[EDIT: And just been updated! Now even faster!]
And, lest some scoff at my claims of fastness, I've also made a benchmark: glMatrix Benchmark
Okay, so let's get a little more serious. Why in the world would I want to make yet another matrix library when there are already a good selection of them? That's a tough one, especially because I'm a very firm believer in not reinventing any wheels. What it really comes down to is this: I tried all the other matrix libraries I could find and didn't feel like any of them were meeting my needs.
- Sylvester is a very nice and robust library that I've seen some people using with WebGL, and I can't really blame them. It's probably the most complete one that I've seen, and is aimed at people doing heavy duty math in their browser. The biggest problem with it is simply that Sylvester was built for robustness, not speed, and as such is ill suited for realtime graphics.
- Khronos recommends using CanvasMatrix in their introductory tutorial. It's apparently from Apple (according to the comment at the top), and has a nice interface, but once again isn't really built with an eye towards performance.
- mjs was built to be far more speed conscious, and it shows. Done by the guy who did the original Spore WebGL demo, it's a nice little library and it's what I've been using so far. I only have a few complaints with it: I'm not a huge fan of the syntax ('M4X4' is awkward to type over and over again), and you end up creating a lot of temporary matrices to store intermediate values in (passing a single matrix as both the source and result matrix can corrupt the value). There's also some odd bits of missing functionality (like a full, generic inverse) that may or may not be a problem. Still, it's very workable.
- EWGL Matrices appear to be the latest of the bunch, and the idea behind them was very specifically to be extremely fast. To that end they did a great job, but there were still a couple of things that I was annoyed by. All operations take place on the source matrix, which can lead to some unnecessary duplications in certain scenarios. (Basically the inverse of mjs's problem) And it's object oriented nature tends to force you to use, for example, their vector types when passing translation or axis data, which I find somewhat cumbersome.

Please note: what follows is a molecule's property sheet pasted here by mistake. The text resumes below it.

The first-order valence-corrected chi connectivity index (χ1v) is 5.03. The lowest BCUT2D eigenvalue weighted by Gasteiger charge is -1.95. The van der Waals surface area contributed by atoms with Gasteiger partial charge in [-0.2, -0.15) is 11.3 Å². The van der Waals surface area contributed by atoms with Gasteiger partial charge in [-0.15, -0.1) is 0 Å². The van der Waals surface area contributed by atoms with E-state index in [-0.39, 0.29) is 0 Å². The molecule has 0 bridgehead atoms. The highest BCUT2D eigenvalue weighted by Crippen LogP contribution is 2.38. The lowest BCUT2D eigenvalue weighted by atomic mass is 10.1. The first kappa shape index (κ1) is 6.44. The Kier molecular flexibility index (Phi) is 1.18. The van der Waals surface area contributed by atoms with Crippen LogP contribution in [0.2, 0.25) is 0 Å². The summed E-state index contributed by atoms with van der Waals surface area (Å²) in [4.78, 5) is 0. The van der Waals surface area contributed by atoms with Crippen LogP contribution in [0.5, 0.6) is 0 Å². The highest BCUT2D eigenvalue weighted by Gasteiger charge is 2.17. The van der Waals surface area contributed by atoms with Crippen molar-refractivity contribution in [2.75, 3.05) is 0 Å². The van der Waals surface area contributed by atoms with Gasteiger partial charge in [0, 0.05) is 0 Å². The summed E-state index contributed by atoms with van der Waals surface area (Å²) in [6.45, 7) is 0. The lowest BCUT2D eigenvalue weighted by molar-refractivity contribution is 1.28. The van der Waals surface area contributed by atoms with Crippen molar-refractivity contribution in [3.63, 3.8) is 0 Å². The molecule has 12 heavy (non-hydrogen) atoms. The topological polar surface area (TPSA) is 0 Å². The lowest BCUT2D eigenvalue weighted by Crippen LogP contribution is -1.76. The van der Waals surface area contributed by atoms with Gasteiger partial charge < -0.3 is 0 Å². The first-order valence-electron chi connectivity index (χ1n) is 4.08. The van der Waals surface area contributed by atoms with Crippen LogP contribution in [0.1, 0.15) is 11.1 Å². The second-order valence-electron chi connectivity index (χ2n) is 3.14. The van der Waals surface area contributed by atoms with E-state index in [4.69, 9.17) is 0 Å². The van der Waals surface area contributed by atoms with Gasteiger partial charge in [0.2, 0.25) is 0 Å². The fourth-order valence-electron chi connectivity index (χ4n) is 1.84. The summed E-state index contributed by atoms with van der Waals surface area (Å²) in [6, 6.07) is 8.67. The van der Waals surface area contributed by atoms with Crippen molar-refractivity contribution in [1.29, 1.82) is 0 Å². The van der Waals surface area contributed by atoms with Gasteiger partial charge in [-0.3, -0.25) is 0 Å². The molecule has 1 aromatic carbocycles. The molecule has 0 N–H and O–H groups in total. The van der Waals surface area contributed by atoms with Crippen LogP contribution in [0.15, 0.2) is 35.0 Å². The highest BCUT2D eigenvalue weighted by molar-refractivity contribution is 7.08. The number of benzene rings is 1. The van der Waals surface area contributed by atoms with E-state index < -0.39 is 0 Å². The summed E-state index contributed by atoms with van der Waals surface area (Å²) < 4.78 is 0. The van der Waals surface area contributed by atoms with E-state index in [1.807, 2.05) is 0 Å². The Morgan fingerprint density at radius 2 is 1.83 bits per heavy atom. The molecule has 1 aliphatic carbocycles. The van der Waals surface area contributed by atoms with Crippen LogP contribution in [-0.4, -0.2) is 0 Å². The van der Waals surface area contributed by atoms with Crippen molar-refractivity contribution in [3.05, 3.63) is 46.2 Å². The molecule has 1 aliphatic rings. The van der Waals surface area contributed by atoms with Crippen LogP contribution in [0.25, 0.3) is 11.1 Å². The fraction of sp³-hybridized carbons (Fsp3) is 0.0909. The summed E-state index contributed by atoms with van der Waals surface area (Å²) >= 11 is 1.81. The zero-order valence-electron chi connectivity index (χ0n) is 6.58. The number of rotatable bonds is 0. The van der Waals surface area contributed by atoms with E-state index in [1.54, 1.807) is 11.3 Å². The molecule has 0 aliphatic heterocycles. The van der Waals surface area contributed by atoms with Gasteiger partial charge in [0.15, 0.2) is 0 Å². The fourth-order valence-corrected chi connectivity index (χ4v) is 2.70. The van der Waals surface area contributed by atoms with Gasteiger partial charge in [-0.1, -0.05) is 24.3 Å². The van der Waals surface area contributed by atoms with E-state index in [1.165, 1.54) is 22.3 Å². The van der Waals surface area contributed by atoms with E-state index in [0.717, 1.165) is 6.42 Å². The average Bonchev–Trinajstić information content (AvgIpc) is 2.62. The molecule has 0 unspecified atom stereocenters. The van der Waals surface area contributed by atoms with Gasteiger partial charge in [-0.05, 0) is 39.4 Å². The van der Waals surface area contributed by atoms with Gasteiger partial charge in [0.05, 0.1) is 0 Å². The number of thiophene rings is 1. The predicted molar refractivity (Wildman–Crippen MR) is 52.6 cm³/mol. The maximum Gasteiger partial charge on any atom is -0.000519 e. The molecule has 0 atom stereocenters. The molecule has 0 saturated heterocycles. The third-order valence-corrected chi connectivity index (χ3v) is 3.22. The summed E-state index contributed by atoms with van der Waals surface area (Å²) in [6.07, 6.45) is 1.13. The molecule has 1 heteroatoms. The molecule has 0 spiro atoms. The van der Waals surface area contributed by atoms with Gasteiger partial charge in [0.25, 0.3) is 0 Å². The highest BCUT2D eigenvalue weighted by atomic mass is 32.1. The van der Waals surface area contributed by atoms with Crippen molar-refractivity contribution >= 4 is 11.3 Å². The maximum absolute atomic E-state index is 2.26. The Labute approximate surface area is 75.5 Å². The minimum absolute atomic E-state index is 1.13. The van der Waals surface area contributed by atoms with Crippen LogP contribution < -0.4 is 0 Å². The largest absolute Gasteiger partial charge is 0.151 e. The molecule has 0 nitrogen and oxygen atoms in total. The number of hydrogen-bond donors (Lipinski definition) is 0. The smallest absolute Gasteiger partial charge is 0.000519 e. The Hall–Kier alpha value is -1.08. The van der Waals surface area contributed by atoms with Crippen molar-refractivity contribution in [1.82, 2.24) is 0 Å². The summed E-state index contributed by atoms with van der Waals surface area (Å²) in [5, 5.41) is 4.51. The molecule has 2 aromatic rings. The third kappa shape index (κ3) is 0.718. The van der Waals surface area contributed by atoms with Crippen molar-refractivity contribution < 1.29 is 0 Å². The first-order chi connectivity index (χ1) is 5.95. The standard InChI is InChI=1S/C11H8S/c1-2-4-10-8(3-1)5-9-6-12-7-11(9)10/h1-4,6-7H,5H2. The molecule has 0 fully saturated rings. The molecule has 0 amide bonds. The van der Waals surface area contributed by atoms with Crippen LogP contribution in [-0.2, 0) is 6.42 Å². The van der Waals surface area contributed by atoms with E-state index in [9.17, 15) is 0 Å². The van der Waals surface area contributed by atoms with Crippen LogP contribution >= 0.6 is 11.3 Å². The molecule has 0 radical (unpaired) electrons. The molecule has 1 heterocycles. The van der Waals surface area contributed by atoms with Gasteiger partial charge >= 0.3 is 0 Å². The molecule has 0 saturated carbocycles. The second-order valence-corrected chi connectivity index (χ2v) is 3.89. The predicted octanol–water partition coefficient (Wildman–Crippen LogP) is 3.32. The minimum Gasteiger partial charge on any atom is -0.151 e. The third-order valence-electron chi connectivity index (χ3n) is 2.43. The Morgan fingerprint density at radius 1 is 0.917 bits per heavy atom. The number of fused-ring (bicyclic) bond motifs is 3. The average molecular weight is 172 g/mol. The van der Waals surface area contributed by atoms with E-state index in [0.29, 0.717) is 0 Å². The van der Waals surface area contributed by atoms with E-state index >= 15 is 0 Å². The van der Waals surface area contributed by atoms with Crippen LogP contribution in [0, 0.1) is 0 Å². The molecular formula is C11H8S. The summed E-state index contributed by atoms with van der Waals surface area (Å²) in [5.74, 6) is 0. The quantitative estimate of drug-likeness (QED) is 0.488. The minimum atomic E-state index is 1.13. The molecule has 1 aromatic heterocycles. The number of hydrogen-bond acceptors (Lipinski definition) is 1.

Now, all of these complaints are, in reality, quite petty. If that were the extent of it I'd just use one of the latter two and be done with it. But there was one feature that was missing from all of them (except Sylvester, which doesn't count for speed reasons) that killed it for me: none of them had facilities to multiply a vector by a matrix! To me that seems like a rather obvious one, because while certainly in an environment like WebGL we want to let the GPU do as much work as possible there's some times where you simply want to rotate a point in memory.
So, of course, noticing a small deficiency in the existing options I did what any normal programmer would do: Wrote my own. :)
There were a few key things I was aiming for when I wrote it:
- The interface needed to be clean and consistent
- Operations needed to be able to happen in-place OR written out to a destination array, leaving the original untouched.
- The library should not lock you into using a certain type or set of classes. (ie: It should work just as easily with Arrays as WebGLFloatArrays)
- And for crying out loud it needs to be able to transform vectors!
Believe it or not, speed was a completely secondary concern while building it. Once I got all my desired functionality in there and started doing some benchmarks, however, I realized that I wasn't too far off from the faster existing libraries. So I spent another evening optimizing the crap out of it to make my little matrix library "stupidly fast". A few key optimizations were:
- Unroll EVERYTHING. There's not a single loop in the code.
- Inline anything that made sense. ie: Although I have a vector normalize function, I did an inlined version in the matrix inverse to cut down on call overhead and additional variable creation.
- Take shortcuts when possible! If the source and destination matrix for a transpose are the same, we don't need to alter the elements on the diagonal. Or when rotating if we notice that it's along the X, Y, or Z axis we can cut out a lot of calculations that would just end up as 0 anyway.
And the end result is that glMatrix outperforms even EWGL in every scenario I've tested! No small feat!
This being a first release, I fully expect a few bugs here and there and welcome any feedback on how to improve things. But hopefully it can serve as a meaningful contribution to the WebGL development scene.